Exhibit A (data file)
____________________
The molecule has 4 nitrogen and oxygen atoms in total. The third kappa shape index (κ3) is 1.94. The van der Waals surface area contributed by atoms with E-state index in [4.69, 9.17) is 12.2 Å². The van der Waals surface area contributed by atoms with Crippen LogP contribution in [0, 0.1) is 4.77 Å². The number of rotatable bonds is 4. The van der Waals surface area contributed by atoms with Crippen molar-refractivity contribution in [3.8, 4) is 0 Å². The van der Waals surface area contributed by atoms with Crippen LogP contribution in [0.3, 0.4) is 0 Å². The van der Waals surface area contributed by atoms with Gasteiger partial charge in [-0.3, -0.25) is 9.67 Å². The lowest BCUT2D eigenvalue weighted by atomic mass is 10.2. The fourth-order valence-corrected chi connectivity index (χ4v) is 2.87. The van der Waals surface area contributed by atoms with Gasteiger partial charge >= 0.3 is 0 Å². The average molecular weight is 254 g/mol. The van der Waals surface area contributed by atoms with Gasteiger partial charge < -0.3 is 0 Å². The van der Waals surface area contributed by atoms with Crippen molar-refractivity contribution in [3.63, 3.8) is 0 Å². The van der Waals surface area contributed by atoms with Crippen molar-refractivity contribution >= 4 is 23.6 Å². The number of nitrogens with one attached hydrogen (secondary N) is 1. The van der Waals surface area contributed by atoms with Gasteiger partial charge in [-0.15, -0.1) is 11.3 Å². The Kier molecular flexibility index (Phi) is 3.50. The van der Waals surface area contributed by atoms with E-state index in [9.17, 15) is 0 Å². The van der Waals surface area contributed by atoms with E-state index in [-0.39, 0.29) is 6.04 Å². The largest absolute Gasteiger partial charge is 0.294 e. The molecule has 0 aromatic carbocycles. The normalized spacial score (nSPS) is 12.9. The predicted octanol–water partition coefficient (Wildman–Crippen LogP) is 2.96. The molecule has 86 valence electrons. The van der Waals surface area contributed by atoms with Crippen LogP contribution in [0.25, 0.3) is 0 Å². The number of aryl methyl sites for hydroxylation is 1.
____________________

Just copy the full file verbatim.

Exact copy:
The molecule has 4 nitrogen and oxygen atoms in total. The third kappa shape index (κ3) is 1.94. The van der Waals surface area contributed by atoms with E-state index in [4.69, 9.17) is 12.2 Å². The van der Waals surface area contributed by atoms with Crippen LogP contribution in [0, 0.1) is 4.77 Å². The number of rotatable bonds is 4. The van der Waals surface area contributed by atoms with Crippen molar-refractivity contribution in [3.8, 4) is 0 Å². The van der Waals surface area contributed by atoms with Crippen LogP contribution in [0.3, 0.4) is 0 Å². The van der Waals surface area contributed by atoms with Gasteiger partial charge in [-0.3, -0.25) is 9.67 Å². The lowest BCUT2D eigenvalue weighted by atomic mass is 10.2. The fourth-order valence-corrected chi connectivity index (χ4v) is 2.87. The van der Waals surface area contributed by atoms with Gasteiger partial charge >= 0.3 is 0 Å². The average molecular weight is 254 g/mol. The van der Waals surface area contributed by atoms with Gasteiger partial charge < -0.3 is 0 Å². The van der Waals surface area contributed by atoms with Crippen molar-refractivity contribution in [3.63, 3.8) is 0 Å². The van der Waals surface area contributed by atoms with Crippen molar-refractivity contribution >= 4 is 23.6 Å². The number of nitrogens with one attached hydrogen (secondary N) is 1. The van der Waals surface area contributed by atoms with Gasteiger partial charge in [-0.15, -0.1) is 11.3 Å². The Kier molecular flexibility index (Phi) is 3.50. The van der Waals surface area contributed by atoms with E-state index in [9.17, 15) is 0 Å². The van der Waals surface area contributed by atoms with E-state index in [-0.39, 0.29) is 6.04 Å². The largest absolute Gasteiger partial charge is 0.294 e. The molecule has 0 aromatic carbocycles. The normalized spacial score (nSPS) is 12.9. The predicted octanol–water partition coefficient (Wildman–Crippen LogP) is 2.96. The molecule has 86 valence electrons. The van der Waals surface area contributed by atoms with Crippen LogP contribution in [0.25, 0.3) is 0 Å². The number of aryl methyl sites for hydroxylation is 1.